What do you think about the safety, condition, location and cost of your accommodation?
I live with 5 other people, all older than me, in a house close to university. The rent is cheap and includes the bills. I really like it!
How good are your university’s facilities?
Really great. I've never had a problem accessing a book. There are several well stocked libraries, and you can choose from older, quieter ones, or the flashy new Laidlaw library (which I avoid because the glass and bright lights remind me of a hospital, and I don't like the fact there is a cafe nero in there).
The gym is incredible and I love working out there; however, I hate the booking system and how quickly classes get filled up.
There are so many computer clusters to choose from. I have my favourites that I always go to! They are so up to date and comfortable.
The university really offers a lot. The only things I dislike are the prices at the on-site cafes and restaurants.
Is your university in a good location in terms of distance to accommodation and local amenities?
I really enjoy living in Leeds. I love the people, the feel of it, the city centre, the amount of things to do, and how cheap everything is! I have branched out of the typical student areas and met so many amazing people, and experienced so much. Leeds feels like home; I even support their rugby league team now.
I like that it isn't too big; it's easy to get around, and I know it so well that showing my friends around the best places when they visit isn't stressful or a mad rush, not like how it would be back in London, where I come from.
The only thing I don't like is the weather! Its way too cold and windy here. Also, I don't like the divide between the student bubble and local people, which I feel is quite a big problem, although less of an issue than some other student cities I have seen when visiting uni mates. There is a lot of gentrification that goes on to attract students; a lot of land used to build fancy private halls, a lot of themed, hipstery, expensive restaurants, segregation in the nightlife. It would be great if there was more interaction between students and locals.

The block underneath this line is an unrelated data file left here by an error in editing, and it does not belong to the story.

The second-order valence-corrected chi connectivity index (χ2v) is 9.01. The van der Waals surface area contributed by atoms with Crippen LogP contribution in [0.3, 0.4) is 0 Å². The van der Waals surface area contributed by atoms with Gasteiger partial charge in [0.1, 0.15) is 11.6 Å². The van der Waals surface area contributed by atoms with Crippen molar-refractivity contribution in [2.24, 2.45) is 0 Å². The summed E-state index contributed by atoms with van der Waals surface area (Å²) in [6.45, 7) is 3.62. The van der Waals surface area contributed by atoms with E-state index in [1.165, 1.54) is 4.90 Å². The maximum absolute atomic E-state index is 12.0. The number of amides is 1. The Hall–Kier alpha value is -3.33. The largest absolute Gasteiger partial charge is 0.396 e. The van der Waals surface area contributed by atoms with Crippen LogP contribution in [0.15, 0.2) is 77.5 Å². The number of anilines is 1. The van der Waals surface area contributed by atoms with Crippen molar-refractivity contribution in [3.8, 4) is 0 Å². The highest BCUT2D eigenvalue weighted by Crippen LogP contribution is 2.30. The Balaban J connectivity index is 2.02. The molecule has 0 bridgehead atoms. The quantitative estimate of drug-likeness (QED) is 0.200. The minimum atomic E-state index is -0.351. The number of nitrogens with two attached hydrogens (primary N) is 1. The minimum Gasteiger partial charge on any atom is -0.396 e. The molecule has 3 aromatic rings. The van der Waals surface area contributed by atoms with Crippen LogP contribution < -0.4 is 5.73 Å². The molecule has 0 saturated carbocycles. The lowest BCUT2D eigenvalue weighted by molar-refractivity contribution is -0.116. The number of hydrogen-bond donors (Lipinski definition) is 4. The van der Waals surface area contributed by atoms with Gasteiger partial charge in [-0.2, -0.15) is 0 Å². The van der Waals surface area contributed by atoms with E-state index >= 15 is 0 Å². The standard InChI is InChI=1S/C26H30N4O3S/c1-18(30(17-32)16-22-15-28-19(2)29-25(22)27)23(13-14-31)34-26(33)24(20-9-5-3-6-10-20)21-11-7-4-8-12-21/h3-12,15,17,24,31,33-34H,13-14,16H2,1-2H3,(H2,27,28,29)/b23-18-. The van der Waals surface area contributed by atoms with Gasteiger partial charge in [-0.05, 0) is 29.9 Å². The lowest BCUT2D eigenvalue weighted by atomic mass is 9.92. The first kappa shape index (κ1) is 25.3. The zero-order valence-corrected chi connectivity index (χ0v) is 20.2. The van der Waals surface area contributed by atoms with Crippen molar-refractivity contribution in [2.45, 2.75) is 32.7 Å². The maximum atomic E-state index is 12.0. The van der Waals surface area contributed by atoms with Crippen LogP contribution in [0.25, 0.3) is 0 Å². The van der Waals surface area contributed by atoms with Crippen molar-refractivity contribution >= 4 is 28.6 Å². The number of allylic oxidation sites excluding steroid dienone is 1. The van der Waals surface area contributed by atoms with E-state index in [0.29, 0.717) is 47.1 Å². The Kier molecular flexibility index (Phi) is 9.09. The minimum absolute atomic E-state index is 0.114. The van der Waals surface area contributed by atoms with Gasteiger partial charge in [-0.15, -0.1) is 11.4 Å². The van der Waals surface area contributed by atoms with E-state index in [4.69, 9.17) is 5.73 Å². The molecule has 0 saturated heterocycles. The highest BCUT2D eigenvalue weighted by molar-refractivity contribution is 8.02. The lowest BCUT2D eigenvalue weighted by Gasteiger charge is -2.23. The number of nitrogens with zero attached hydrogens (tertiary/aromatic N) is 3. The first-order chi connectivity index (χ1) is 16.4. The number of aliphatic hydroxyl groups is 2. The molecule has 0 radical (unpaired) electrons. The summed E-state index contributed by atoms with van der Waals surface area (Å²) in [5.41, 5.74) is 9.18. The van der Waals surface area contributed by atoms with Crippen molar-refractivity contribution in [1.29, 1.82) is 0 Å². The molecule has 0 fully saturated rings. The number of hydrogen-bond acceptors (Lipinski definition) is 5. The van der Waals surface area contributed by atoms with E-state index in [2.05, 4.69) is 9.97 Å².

Societies and Sports
How would you rate the variety of societies/sports?
Over the years, I have been a member of Street Dance Society, Scribe (creative writing), Hip Hop society, Afro-Caribbean Society, Volleyball, and I was also involved in the setting up of a new society; I was treasurer of the Black Feminist Society.
I have also often been to classes, give-it-a-go sessions and events held by Sociology society, Bellydance society, freestyle dance, ballroom and latin (aka dancesport), re-thinkers, lippy magazine, breakdance soc, trampolining, ballet, Spanish Latin American and Portuguese society, vertical fitness, fem soc, revolutionary socialists, and I have written for the Gryphon (student paper).
I tried to explore all my interests while I could!
How good is the support offered by the uni? Think both academic (tutors/feedback) and personal (counselling, etc).
Academic support is awful. I felt quite alone during this MA. I often felt that lecturers are only interested in MA students who are planning to go on to do a PHD (I am not). Not enough contact hours, staff are never available, and they are often unapproachable or intimidating when it comes to talking about failure, or doubts. I suffered from depression in the first year of my MA, which threw me off track. It was hard to come to uni, to study, to communicate with other students or the teachers. I didn't get any emails about my absences, even though I basically missed a whole module. They didn't notice I wasn't there. or was turning up looking unwell or acting unengaged.
The counselling centre was great, but you are only allowed up to 5 sessions, and I needed more. Also, a lot of my worries and issues were academic or career related; I considered dropping out. I wish I had had someone to talk to who knew something about my course, about the merits of an MA, about how to get on in my subject. That kind of targeted counselling advice would have been so helpful, would have sped up my decision making processes and recovery. As it stands, the process of me finding out what options I had for continuing, trying to rediscover my academic passion, searching for advice, trying to drop out, and attempting to switch to a PGD, was a long, lonely, and completely bewildering and nonsensical one.
In terms of strictly academic support as opposed to personal, the university is quite good, although I wish the library offered even more skills workshops, particularly in subject specific skills like using SPSS.
Having said what you have said would you recommend your uni?